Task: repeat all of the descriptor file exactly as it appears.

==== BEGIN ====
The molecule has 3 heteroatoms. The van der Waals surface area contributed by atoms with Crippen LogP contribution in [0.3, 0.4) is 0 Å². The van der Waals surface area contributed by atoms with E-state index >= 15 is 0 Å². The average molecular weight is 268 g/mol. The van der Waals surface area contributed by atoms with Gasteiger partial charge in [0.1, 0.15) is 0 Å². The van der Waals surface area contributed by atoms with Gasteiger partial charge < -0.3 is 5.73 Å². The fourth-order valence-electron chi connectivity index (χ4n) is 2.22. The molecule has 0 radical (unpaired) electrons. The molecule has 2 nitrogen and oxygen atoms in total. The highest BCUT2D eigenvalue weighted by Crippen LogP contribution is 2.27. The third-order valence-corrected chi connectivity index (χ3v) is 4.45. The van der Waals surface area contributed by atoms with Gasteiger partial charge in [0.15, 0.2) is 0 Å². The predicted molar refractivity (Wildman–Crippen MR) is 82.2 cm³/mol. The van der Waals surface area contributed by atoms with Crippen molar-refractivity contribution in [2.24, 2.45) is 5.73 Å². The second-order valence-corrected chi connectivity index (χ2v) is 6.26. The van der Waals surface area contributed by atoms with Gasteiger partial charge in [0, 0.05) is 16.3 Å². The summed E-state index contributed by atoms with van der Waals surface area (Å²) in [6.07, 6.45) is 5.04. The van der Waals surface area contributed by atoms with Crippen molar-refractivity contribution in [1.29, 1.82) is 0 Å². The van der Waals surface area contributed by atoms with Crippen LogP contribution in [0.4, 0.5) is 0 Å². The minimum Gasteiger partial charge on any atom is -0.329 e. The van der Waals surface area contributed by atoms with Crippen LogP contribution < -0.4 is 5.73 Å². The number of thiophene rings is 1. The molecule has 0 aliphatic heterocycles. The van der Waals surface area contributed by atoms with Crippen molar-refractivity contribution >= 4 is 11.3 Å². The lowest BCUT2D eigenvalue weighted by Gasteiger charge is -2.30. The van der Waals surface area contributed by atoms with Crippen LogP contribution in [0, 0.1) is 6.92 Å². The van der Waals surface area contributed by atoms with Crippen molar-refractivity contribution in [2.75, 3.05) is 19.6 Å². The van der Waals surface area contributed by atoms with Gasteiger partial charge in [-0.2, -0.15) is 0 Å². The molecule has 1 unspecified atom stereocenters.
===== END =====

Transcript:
The molecule has 3 heteroatoms. The van der Waals surface area contributed by atoms with Crippen LogP contribution in [0.3, 0.4) is 0 Å². The van der Waals surface area contributed by atoms with E-state index >= 15 is 0 Å². The average molecular weight is 268 g/mol. The van der Waals surface area contributed by atoms with Gasteiger partial charge in [0.1, 0.15) is 0 Å². The van der Waals surface area contributed by atoms with Gasteiger partial charge < -0.3 is 5.73 Å². The fourth-order valence-electron chi connectivity index (χ4n) is 2.22. The molecule has 0 radical (unpaired) electrons. The molecule has 2 nitrogen and oxygen atoms in total. The highest BCUT2D eigenvalue weighted by Crippen LogP contribution is 2.27. The third-order valence-corrected chi connectivity index (χ3v) is 4.45. The van der Waals surface area contributed by atoms with Gasteiger partial charge in [0.15, 0.2) is 0 Å². The predicted molar refractivity (Wildman–Crippen MR) is 82.2 cm³/mol. The van der Waals surface area contributed by atoms with Crippen molar-refractivity contribution in [2.24, 2.45) is 5.73 Å². The second-order valence-corrected chi connectivity index (χ2v) is 6.26. The van der Waals surface area contributed by atoms with Gasteiger partial charge in [0, 0.05) is 16.3 Å². The summed E-state index contributed by atoms with van der Waals surface area (Å²) in [6.07, 6.45) is 5.04. The van der Waals surface area contributed by atoms with Crippen molar-refractivity contribution in [1.29, 1.82) is 0 Å². The van der Waals surface area contributed by atoms with Crippen LogP contribution in [0.4, 0.5) is 0 Å². The minimum Gasteiger partial charge on any atom is -0.329 e. The van der Waals surface area contributed by atoms with Crippen LogP contribution < -0.4 is 5.73 Å². The number of thiophene rings is 1. The molecule has 0 aliphatic heterocycles. The van der Waals surface area contributed by atoms with Crippen molar-refractivity contribution >= 4 is 11.3 Å². The lowest BCUT2D eigenvalue weighted by Gasteiger charge is -2.30. The van der Waals surface area contributed by atoms with Crippen LogP contribution in [0, 0.1) is 6.92 Å². The van der Waals surface area contributed by atoms with Crippen molar-refractivity contribution in [2.75, 3.05) is 19.6 Å². The van der Waals surface area contributed by atoms with Gasteiger partial charge in [-0.2, -0.15) is 0 Å². The molecule has 1 unspecified atom stereocenters.